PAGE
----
# Thread: a tough combinatorics problem

1. Find the number of different combinations of $\displaystyle r$ natural.numbers that add upto $\displaystyle n$

I tried this for quite a fair amount.of.time but.couldn't figure it out.

2. Originally Posted by mathworker
Find the number of different combinations of $\displaystyle r$ natural.numbers that add upto $\displaystyle n$

I tried this for quite a fair amount.of.time but.couldn't figure it out.
This is known as the problem of Partitions of an Integer.
.

If you want print material see Ivan Niven's Mathematics of Choice, chapter six.

Thanks for the link,I have gone through it.
But as far as I understood partition function doesn't give the number of partitions of specific cardinality.I mean if we want only the partitions that contains $\displaystyle r$ terms for example or can we define a restricted partition function that can do the job?If we can define how can we approximate such restricted $\displaystyle p(x)$

4. Originally Posted by mathworker
Thanks for the link,I have gone through it.
But as far as I understood partition function doesn't give the number of partitions of specific cardinality.I mean if we want only the partitions that contains $\displaystyle r$ terms for example or can we define a restricted partition function that can do the job?If we can define how can we approximate such restricted $\displaystyle p(x)$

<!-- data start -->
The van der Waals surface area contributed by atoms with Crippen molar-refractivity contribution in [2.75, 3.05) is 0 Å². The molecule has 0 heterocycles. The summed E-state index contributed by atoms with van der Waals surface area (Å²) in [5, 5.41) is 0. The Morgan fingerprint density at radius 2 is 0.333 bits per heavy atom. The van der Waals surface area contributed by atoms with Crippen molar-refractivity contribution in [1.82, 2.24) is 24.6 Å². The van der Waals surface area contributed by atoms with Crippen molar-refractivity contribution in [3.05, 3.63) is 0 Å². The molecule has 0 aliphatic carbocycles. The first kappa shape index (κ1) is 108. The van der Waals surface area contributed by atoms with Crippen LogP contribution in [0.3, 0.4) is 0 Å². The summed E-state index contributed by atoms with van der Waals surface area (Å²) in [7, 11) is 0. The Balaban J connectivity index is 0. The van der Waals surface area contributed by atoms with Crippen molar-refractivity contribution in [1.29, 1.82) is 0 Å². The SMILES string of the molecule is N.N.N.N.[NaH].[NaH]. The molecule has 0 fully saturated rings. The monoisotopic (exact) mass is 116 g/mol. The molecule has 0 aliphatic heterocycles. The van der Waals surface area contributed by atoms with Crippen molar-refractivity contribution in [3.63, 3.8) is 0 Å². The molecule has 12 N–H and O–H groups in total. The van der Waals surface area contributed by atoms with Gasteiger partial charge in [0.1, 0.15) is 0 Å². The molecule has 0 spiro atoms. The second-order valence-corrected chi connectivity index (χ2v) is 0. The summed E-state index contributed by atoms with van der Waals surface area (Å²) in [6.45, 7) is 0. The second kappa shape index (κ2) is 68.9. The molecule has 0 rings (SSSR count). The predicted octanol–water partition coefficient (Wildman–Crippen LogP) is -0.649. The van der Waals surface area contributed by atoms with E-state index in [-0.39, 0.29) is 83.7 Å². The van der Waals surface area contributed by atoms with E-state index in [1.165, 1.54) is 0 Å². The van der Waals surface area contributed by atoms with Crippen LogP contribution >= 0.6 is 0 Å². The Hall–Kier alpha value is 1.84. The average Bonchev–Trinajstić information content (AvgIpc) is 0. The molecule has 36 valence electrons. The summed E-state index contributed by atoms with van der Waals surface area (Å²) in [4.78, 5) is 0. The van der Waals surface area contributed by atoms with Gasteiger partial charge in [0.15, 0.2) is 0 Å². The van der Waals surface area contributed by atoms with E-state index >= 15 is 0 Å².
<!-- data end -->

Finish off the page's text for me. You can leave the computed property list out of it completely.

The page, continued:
Well I did say that the webpage is only fair. I dislike its notation.
I suggest that you try to find Niven's book.

Example: The number of partitions of 6 into 3 summands is three:
\displaystyle \begin{align*} 6 &= 1+1+4\\ &=1+2+3\\ &=2+2+2\end{align*}

That is $\displaystyle p_3(6)-p_2(6).$

There is a clear recursive definition of $\displaystyle p_k(n).$

5. Originally Posted by mathworker
Find the number of different combinations of $\displaystyle r$ natural.numbers that add upto $\displaystyle n$
There is about this. Of course, the problem is tricky if "combination" is used in its technical sense to mean a set. In contrast, permutations (i.e., ordered sequences) of summands are called compositions (rather than partitions). Their number is .

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